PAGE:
nine counts of deception to
obtain dangerous drugs, each
a felony of the fifth degree;
and to one count of Workers
Compensation fraud, a misde-
meanor of the first degree.
He was released on a sure-
ty bond and his case is set for
pretrial Feb 13.
Todd Vincent, 46,
Willshire entered a not guilty
plea to corrupting another
with drugs, a felony of the
second degree; possession of
docaine, a felony of the fifth
degree; and permitting drug
abuse, a felony of the fifth
degree.
He was released on a sure-
ty bond with a condition that
he have no contact with the
alleged victim and his case set
for pretrial Feb 13.
Tracie Vincent, 49,
Willshire entered a not guilty
plea to corrupting another
with drugs, a felony of the
second degree; possession of
docaine, a felony of the fifth
degree; and permitting drug
abuse, a felony of the fifth
degree.
She was released on a sure-
ty bond with a condition that
she have no contact with the
alleged victim and her case set
for pretrial Feb 13.
James Sidle, 49, Convoy,
pled not guilty to operating a
vehicle while intoxicated, a
felony of the fourth degree.
He was released on a sure-
ty bond and his case set for
pretrial Feb 13.
Robert Thompson, 29,
Van Wert, entered pleas of not
guilty to three counts: aggra-
vated trafficking in drugs, a
felony of the second degree;
aggravated trafficking in
drugs, a felony of the third
degree; and aggravated traf-
ficking in drugs, a felony of
the fourth degree.
He was released on a sure-
ty bond and his case set for
pretrial Feb 13.
Dominique Brown, 27,
Defiance, entered not guilty
pleas to aggravated burglary,
a felony of the first degree and
Felonious Assault, a felony of
the second degree.
She was released on a
surety bond with a condition
that she have no contact with
the alleged victim and not be
in Van Wert County except
to meet with her probation
officer.
Her case set for pretrial
Feb 13.
Change of plea
Bradley Beining, 35, Van
Wert, entered a plea of guilty
to a charge of possession of
drugs, a felony of the fifth
degree. He then requested and
was granted Treatment in Lieu
of Conviction and his case
was stayed pending comple-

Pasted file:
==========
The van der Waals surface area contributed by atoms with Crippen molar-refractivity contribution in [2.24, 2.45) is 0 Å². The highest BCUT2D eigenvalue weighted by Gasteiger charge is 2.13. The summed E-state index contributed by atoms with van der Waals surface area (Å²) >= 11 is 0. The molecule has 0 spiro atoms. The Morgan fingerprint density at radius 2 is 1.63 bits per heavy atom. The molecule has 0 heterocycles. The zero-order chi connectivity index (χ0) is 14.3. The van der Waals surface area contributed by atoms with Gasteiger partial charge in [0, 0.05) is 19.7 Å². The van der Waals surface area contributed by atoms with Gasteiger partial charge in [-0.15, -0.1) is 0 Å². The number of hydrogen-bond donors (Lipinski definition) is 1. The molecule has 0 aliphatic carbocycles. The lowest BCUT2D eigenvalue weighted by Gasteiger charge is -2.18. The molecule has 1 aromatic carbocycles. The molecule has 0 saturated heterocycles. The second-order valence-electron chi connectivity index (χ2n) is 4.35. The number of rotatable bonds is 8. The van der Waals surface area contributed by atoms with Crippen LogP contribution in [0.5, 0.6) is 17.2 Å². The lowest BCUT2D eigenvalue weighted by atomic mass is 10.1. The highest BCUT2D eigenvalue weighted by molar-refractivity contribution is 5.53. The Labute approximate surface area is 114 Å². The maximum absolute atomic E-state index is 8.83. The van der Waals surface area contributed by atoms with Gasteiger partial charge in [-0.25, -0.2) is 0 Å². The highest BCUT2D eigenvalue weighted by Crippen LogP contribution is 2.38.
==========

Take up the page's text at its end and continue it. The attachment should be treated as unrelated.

tion of his treatment program.
Sentencings
Allen McMillen, 29, Van
Wert, was sentenced on a
charge of obstructing official
business, a misdemeanor of
the second degree.
He was sentenced to 60
days jail with credit for 6
days, and ordered to pay court
costs and partial appointed
attorney fees.
Dennis Vickery, 62, Van
Wert, was sentenced for two
counts of trafficking marijua-
na, each a felony of the fifth
degree.
He was sentenced, on each
count, to 3 years community
control, 60 days jail now, an
additional 30 days jail later,
100 hours community ser-
vice, substance abuse assess-
ment and treatment, 3 years
intensive probation, Driver’s
License suspended 6 months,
ordered to pay court costs
and partial appointed attorney
fees.
A nine-month prison term
was deferred pending comple-
tion of community control.
The sentences in the two
counts are to run concurrently.
At 6:46 p.m. on Sunday,
Delphos Police and Fire
department’s were called to
the 400 block of East Second
Street in reference to a fire
at an apartment complex in
that area.
Upon officers’ arrival,
they spoke to the residence
of the complex and found a
credible suspect in the fire.
Detectives from the Delphos
Police Department were
contacted and took over the
case.
Upon speaking with the
suspect, it was found that the
12-year-old had set the fire in
the basement of the residence.
The juvenile was transport-
ed to the Juvenile Detention
Center in Lima on charges of
aggravated arson, a second
degree felony.
At 3:28 p.m. on Saturday,
Delphos Police were called
to the 100 block of East
Sixth Street in reference to
a subject gaining entry into
vehicles in that area.
Upon officers’ arrival,
they spoke with the wit-
ness who advised officers
the direction the subject had
fled in after gaining entry
into a vehicle parked in that
area.
After a search of the
area, officers were unable
to locate the subject but
did find an item believed
to have been taken from a
vehicle in the area. The item
was collected and entered
into evidence for further
processing by detectives.
At 9:41 p.m. on Friday,
Delphos Police were called to
the 400 block of East Second
Street in reference to a domes-
tic violence complaint at a
residence in that area.
Upon officers’ arrival,
the victim stated that a fam-
ily or household member had
caused physical harm to them
and had left the area prior to
officers arrival.
Officers will present the
case to the prosecutor for
review and approval of charg-
es.
CLEVELAND (AP) —
These Ohio lotteries were
drawn Wednesday:
Classic Lotto
0 9 - 1 4 - 1 8 - 3 1 - 3 2 - 4 9 ,
Kicker: 1-7-9-9-4-0
Estimated jackpot: $27.5 M
Mega Millions
Estimated jackpot: $12 M
Pick 3 Evening
9-2-8
Pick 3 Midday
5-3-9
Pick 4 Evening
7-7-9-1
Pick 4 Midday
9-1-7-7
Pick 5 Evening
2-7-6-8-1
Pick 5 Midday
4-8-6-7-0
Powerball
0 5 - 2 7 - 3 6 - 3 8 - 4 1 ,
Powerball: 12
Estimated jackpot: $208
million
Rolling Cash 5
01-04-11-27-35
Estimated jackpot:
$100,000
At 6:31 p.m. on Wednesday,
Delphos Police were contact-
ed by a resident of the 500
block of East Third Street in
reference to a theft complaint.
Upon speaking with the
victim, it was found someone